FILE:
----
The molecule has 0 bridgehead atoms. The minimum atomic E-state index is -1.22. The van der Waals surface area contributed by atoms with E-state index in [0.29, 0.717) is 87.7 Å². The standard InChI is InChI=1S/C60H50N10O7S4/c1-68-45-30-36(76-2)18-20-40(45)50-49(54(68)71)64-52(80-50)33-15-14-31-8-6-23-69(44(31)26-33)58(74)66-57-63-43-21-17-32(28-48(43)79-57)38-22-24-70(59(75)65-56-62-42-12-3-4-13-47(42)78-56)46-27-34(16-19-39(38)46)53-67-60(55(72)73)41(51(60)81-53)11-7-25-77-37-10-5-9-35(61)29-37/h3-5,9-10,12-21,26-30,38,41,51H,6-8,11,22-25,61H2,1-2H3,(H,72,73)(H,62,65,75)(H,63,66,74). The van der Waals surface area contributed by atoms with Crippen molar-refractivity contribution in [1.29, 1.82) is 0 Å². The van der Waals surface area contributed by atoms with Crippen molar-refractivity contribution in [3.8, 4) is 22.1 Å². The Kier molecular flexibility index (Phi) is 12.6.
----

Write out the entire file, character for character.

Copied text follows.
The molecule has 0 bridgehead atoms. The minimum atomic E-state index is -1.22. The van der Waals surface area contributed by atoms with E-state index in [0.29, 0.717) is 87.7 Å². The standard InChI is InChI=1S/C60H50N10O7S4/c1-68-45-30-36(76-2)18-20-40(45)50-49(54(68)71)64-52(80-50)33-15-14-31-8-6-23-69(44(31)26-33)58(74)66-57-63-43-21-17-32(28-48(43)79-57)38-22-24-70(59(75)65-56-62-42-12-3-4-13-47(42)78-56)46-27-34(16-19-39(38)46)53-67-60(55(72)73)41(51(60)81-53)11-7-25-77-37-10-5-9-35(61)29-37/h3-5,9-10,12-21,26-30,38,41,51H,6-8,11,22-25,61H2,1-2H3,(H,72,73)(H,62,65,75)(H,63,66,74). The van der Waals surface area contributed by atoms with Crippen molar-refractivity contribution in [1.29, 1.82) is 0 Å². The van der Waals surface area contributed by atoms with Crippen molar-refractivity contribution in [3.8, 4) is 22.1 Å². The Kier molecular flexibility index (Phi) is 12.6.